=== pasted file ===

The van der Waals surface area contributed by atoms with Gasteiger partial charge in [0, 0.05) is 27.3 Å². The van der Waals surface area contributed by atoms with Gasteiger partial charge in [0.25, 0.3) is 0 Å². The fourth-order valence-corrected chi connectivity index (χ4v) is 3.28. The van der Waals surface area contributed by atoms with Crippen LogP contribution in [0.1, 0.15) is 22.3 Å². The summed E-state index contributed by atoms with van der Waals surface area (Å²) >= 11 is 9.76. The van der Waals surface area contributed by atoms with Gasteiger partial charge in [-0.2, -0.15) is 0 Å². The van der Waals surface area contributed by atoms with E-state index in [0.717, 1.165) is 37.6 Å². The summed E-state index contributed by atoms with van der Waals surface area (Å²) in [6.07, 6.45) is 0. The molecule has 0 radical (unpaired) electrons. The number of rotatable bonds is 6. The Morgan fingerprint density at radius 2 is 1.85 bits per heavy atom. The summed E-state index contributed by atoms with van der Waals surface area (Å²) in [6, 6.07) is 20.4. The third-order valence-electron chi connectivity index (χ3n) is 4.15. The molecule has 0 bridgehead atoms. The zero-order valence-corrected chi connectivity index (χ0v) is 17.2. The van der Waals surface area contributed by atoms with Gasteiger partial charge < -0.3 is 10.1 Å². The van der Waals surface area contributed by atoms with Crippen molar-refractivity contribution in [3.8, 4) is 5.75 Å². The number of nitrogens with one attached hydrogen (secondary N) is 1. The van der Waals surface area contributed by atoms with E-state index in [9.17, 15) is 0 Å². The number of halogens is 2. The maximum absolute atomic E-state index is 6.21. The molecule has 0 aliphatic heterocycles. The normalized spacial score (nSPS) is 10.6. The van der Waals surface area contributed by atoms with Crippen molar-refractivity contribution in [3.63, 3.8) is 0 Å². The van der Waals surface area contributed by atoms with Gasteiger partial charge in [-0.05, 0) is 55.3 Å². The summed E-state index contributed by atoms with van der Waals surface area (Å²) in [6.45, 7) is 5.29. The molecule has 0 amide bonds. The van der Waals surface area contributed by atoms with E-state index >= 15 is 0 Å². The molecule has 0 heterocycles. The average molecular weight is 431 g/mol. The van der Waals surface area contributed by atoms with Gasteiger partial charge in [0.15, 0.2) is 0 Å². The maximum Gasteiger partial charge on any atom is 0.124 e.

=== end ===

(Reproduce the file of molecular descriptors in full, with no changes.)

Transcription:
The van der Waals surface area contributed by atoms with Gasteiger partial charge in [0, 0.05) is 27.3 Å². The van der Waals surface area contributed by atoms with Gasteiger partial charge in [0.25, 0.3) is 0 Å². The fourth-order valence-corrected chi connectivity index (χ4v) is 3.28. The van der Waals surface area contributed by atoms with Crippen LogP contribution in [0.1, 0.15) is 22.3 Å². The summed E-state index contributed by atoms with van der Waals surface area (Å²) >= 11 is 9.76. The van der Waals surface area contributed by atoms with Gasteiger partial charge in [-0.2, -0.15) is 0 Å². The van der Waals surface area contributed by atoms with E-state index in [0.717, 1.165) is 37.6 Å². The summed E-state index contributed by atoms with van der Waals surface area (Å²) in [6.07, 6.45) is 0. The molecule has 0 radical (unpaired) electrons. The number of rotatable bonds is 6. The Morgan fingerprint density at radius 2 is 1.85 bits per heavy atom. The summed E-state index contributed by atoms with van der Waals surface area (Å²) in [6, 6.07) is 20.4. The third-order valence-electron chi connectivity index (χ3n) is 4.15. The molecule has 0 bridgehead atoms. The zero-order valence-corrected chi connectivity index (χ0v) is 17.2. The van der Waals surface area contributed by atoms with Gasteiger partial charge < -0.3 is 10.1 Å². The van der Waals surface area contributed by atoms with Crippen molar-refractivity contribution in [3.8, 4) is 5.75 Å². The number of nitrogens with one attached hydrogen (secondary N) is 1. The van der Waals surface area contributed by atoms with E-state index in [9.17, 15) is 0 Å². The number of halogens is 2. The maximum absolute atomic E-state index is 6.21. The molecule has 0 aliphatic heterocycles. The normalized spacial score (nSPS) is 10.6. The van der Waals surface area contributed by atoms with Crippen molar-refractivity contribution in [3.63, 3.8) is 0 Å². The van der Waals surface area contributed by atoms with Gasteiger partial charge in [-0.05, 0) is 55.3 Å². The summed E-state index contributed by atoms with van der Waals surface area (Å²) in [6.45, 7) is 5.29. The molecule has 0 amide bonds. The van der Waals surface area contributed by atoms with E-state index >= 15 is 0 Å². The molecule has 0 heterocycles. The average molecular weight is 431 g/mol. The van der Waals surface area contributed by atoms with Gasteiger partial charge in [0.15, 0.2) is 0 Å². The maximum Gasteiger partial charge on any atom is 0.124 e.